c. 1300, poucock, po-cok, "bird of the genus Pavo," especially an adult male, from Middle English po "peacock" + coc (see cock (n.)). Po is from Old English pawa "peafowl" (cock or hen), from Latin pavo (genitive pavonis), which, with Greek taos is said to be ultimately from Tamil tokei, but perhaps it is imitative: Latin represented the peacock's sound as paupulo. The Latin word also is the source of Old High German pfawo, German Pfau, Dutch pauw, Old Church Slavonic pavu. Middle English also had poun "peacock" from Old French paon.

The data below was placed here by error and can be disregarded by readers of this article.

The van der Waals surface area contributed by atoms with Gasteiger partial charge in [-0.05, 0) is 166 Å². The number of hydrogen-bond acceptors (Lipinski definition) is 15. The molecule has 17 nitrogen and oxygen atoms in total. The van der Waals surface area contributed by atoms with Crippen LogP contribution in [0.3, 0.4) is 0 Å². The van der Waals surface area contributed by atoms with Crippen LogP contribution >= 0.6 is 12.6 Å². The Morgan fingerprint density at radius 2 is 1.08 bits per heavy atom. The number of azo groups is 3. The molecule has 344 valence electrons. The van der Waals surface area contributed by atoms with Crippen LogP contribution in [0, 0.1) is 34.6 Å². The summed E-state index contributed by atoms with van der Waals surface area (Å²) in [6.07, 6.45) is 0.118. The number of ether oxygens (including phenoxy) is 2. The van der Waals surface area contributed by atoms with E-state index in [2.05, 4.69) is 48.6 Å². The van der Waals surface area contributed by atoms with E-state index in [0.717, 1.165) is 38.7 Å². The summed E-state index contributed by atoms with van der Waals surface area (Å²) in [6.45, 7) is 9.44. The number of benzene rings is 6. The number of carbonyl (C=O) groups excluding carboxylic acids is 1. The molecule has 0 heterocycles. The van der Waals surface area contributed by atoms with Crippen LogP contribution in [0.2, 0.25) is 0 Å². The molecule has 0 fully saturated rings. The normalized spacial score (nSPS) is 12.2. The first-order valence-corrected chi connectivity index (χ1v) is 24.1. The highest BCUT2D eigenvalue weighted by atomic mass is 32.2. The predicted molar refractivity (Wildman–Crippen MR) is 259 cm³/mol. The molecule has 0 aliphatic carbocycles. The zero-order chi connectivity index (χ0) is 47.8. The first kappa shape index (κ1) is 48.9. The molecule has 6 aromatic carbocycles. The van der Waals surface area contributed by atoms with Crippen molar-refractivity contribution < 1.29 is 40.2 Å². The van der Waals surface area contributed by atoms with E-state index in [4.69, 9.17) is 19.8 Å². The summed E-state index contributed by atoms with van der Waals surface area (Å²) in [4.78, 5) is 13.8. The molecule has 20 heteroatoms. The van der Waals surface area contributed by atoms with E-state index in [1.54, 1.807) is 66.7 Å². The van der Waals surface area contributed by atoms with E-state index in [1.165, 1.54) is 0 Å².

Noted for its strutting gait, imposing magnificence, and the ostentatious displays of its beautiful tail, the peacock in his pride is one with his tail fully displayed. Used as the type of a vainglorious person from late 14c. (proud as a peacock). Its flesh superstitiously was believed to be incorruptible (even St. Augustine credits this). "When he sees his feet, he screams wildly, thinking that they are not in keeping with the rest of his body" [Epiphanus]. As a southern constellation from 1674.